Patrani Machli – Indian Baked Fish Parcels

Patrani Machli - Indian Baked Fish Parcels

Patrani Machli – Indian Baked Fish Parcels

When people talk about Indian cuisine, they usually mean red sauce curries, or creamy Kormas, or the many pulse-based dishes, or perhaps even any one of the vast range of vegetarian dishes available.

I’ve said it before and I’ll say it again – this is all well and good, but that means that Indian seafood quite often goes overlooked, which is a crying shame.

This is one of my favourite Indian seafood dishes. It has its roots in “Raj” style cooking, an Anglo-Indian type of fusion-cuisine, often created by Parsee cooks.

Firm, white fish is given a spicy, herby, coconutty, and lemony paste topping, wrapped in foil, and then baked in the oven. The result is a moist, gorgeously aromatic, subtly flavoured  piece of fish. Sumptuous!

For that full-on Anglo-Indian experience, you could serve this dish along with some sweet potato wedges, making a wonderful cross-cultural “Fish ‘n Chips”!


 

Patrani Machli – Indian Baked Fish Parcels

Serves 4

Ingredients

  • 4 100g cod steak fillets – see “Notes” below
  • 1 red onion, roughly chopped
  • a good handful of fresh coriander (cilantro)
  • a good handful of fresh mint
  • 3 tbsp desiccated coconut
  • 1 heaped tsp cumin powder
  • 2 tbsp lemon juice
  • 2 Jalapeño chillies, roughly chopped
  • 5 cloves garlic, roughly chopped

Method

  • Pre-heat the oven to 190°C.
  • Place the onion, fresh coriander, fresh mint, desiccated coconut, cumin powder, lemon juice, Jalapeños, and garlic into a food processor, and blitz down into a smooth paste.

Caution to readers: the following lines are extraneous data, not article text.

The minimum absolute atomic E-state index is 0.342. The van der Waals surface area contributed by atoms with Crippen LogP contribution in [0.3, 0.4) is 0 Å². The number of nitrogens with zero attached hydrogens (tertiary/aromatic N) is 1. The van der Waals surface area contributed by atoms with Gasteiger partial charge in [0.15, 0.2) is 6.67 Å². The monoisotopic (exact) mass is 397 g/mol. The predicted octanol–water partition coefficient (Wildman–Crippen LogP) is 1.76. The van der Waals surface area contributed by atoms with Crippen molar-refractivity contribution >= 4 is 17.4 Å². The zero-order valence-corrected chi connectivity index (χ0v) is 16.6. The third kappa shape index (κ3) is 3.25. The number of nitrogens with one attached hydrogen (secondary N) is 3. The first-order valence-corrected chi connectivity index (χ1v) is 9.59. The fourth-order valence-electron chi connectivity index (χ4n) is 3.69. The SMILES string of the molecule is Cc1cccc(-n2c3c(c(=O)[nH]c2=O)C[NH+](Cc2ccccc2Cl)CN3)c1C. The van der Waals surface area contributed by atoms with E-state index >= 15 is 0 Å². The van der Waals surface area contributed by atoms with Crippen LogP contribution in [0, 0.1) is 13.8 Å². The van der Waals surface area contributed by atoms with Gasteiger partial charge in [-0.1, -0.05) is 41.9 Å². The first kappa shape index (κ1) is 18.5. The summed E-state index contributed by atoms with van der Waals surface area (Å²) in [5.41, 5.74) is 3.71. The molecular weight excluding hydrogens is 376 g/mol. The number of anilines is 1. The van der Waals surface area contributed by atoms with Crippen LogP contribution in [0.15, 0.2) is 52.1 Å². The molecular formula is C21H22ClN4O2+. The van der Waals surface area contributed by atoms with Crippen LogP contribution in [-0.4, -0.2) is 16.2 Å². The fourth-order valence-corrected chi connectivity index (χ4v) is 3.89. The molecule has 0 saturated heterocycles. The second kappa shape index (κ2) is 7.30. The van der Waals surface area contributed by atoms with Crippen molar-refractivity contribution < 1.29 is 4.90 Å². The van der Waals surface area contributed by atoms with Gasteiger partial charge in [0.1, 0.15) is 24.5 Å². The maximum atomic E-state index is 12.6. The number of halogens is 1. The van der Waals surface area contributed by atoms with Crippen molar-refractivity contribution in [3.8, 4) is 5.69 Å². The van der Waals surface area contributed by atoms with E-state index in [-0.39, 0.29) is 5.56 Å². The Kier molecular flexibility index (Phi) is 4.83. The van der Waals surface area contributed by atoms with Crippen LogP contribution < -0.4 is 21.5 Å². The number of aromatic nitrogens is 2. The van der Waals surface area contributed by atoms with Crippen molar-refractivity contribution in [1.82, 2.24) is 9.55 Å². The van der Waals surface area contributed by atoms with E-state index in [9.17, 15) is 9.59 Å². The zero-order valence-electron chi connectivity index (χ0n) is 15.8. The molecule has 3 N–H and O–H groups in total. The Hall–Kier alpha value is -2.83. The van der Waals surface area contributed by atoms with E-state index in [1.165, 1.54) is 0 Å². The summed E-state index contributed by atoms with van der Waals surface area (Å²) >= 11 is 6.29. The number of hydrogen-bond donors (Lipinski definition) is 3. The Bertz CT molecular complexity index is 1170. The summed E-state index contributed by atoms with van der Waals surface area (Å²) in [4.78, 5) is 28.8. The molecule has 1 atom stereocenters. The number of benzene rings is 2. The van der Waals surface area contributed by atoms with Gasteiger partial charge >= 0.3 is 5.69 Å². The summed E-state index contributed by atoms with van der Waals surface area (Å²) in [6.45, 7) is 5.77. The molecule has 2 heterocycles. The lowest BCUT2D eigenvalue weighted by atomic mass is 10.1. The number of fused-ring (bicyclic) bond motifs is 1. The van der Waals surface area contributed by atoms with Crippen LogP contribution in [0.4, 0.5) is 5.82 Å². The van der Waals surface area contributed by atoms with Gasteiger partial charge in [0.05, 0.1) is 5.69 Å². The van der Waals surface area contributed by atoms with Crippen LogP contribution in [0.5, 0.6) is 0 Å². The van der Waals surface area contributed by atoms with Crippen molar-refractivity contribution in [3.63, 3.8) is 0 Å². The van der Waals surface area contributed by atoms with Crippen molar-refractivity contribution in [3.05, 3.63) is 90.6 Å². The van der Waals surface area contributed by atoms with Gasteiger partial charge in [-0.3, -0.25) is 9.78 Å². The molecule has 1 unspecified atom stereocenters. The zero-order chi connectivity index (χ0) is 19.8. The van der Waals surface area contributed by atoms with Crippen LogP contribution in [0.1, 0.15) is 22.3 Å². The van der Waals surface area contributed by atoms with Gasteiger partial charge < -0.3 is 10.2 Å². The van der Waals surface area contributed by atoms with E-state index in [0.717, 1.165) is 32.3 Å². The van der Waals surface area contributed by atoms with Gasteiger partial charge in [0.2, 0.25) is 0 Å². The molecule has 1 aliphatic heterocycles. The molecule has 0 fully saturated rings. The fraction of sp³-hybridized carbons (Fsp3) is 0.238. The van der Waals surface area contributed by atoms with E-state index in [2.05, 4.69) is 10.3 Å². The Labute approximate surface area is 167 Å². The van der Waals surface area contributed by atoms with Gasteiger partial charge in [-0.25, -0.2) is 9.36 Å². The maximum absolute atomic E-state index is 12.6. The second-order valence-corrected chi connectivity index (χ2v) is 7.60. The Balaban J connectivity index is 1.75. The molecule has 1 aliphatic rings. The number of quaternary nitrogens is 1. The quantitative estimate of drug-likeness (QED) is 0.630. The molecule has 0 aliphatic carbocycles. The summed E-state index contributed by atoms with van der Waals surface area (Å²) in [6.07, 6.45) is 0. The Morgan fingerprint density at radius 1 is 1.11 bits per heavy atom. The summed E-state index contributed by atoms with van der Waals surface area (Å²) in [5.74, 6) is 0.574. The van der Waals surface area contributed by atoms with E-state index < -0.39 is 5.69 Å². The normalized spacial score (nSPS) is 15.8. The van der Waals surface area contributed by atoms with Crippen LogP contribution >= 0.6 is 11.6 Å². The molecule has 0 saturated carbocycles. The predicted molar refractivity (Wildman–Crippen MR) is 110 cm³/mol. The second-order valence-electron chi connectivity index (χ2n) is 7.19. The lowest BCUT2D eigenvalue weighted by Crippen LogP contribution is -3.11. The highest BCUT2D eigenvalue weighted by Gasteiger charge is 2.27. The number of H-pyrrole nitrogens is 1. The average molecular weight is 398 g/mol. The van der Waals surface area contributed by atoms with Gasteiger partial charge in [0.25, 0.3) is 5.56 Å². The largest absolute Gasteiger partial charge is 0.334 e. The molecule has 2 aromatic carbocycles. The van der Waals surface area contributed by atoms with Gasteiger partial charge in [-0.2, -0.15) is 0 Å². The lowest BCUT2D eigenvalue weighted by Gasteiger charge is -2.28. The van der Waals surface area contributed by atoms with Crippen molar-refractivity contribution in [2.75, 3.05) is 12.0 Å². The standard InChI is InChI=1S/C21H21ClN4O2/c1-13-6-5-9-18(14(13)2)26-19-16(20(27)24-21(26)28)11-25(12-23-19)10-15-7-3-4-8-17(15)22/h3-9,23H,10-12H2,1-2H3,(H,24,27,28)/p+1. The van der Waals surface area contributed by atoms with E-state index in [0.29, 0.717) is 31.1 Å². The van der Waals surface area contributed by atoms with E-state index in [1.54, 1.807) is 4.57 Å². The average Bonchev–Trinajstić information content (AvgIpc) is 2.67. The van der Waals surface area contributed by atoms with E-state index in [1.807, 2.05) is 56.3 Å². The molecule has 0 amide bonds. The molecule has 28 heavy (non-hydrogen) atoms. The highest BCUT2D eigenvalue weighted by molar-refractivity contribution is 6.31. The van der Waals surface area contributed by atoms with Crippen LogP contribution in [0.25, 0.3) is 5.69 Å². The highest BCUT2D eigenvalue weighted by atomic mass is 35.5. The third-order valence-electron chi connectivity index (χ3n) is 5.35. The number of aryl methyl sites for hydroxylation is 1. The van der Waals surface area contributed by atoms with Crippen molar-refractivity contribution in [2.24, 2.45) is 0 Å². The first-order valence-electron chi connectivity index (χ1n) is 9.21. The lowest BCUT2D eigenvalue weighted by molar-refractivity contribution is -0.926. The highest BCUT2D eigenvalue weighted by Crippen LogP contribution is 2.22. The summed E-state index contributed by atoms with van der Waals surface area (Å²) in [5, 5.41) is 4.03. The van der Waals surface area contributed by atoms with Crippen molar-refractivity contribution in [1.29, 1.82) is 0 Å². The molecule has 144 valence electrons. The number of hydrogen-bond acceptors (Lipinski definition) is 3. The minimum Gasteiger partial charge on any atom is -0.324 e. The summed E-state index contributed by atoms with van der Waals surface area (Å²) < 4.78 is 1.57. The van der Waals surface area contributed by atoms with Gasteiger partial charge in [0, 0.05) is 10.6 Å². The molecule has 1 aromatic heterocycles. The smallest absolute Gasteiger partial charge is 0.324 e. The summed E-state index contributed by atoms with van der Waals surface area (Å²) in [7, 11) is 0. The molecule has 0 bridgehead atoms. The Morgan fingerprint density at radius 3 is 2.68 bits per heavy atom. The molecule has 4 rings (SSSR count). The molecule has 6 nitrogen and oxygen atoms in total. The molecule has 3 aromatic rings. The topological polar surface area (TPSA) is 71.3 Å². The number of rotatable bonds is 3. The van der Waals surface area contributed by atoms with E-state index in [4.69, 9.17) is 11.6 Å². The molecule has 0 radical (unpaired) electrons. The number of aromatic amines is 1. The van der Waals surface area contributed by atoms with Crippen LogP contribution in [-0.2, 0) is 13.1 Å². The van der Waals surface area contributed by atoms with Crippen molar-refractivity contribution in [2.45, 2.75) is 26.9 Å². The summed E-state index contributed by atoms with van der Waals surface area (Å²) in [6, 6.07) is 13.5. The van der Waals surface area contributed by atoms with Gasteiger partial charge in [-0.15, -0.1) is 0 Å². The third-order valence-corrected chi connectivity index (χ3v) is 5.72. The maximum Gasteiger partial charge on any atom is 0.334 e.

• Lay a cod fillet on a large double thickness of aluminium foil. Cover the top of the fillet with ¼ of the spice paste. Wrap the foil tightly around the fillet, forming a parcel. Repeat for the other 3 fillets.
  • Place the foil parcels on a baking tray. Bake in the oven for 30 – 35 minutes. Remove from the oven, and allow to cool somewhat. Unwrap the parcels, carefully. The fish should be white if thoroughly cooked, i.e. no longer translucent looking.
  • Serve, garnished with lemon wedges, etc.

Notes

  • The hard core, old school version of this dish uses a banana leaf instead of aluminium foil to form the cooking parcel.
  • Any other firm white fish would work here in place of the cod – adjust cooking times accordingly.
  • I call them “cod steak fillets” because I’m no longer sure what they’re called in English! In French they’re “Coeur de Cabillaud”“Heart of Cod”, and in Swedish “Torskrygg”“Cod Back”. Whatever you call them, they’re the premium, thick, usually quite expensive but normally bone-free fillet.
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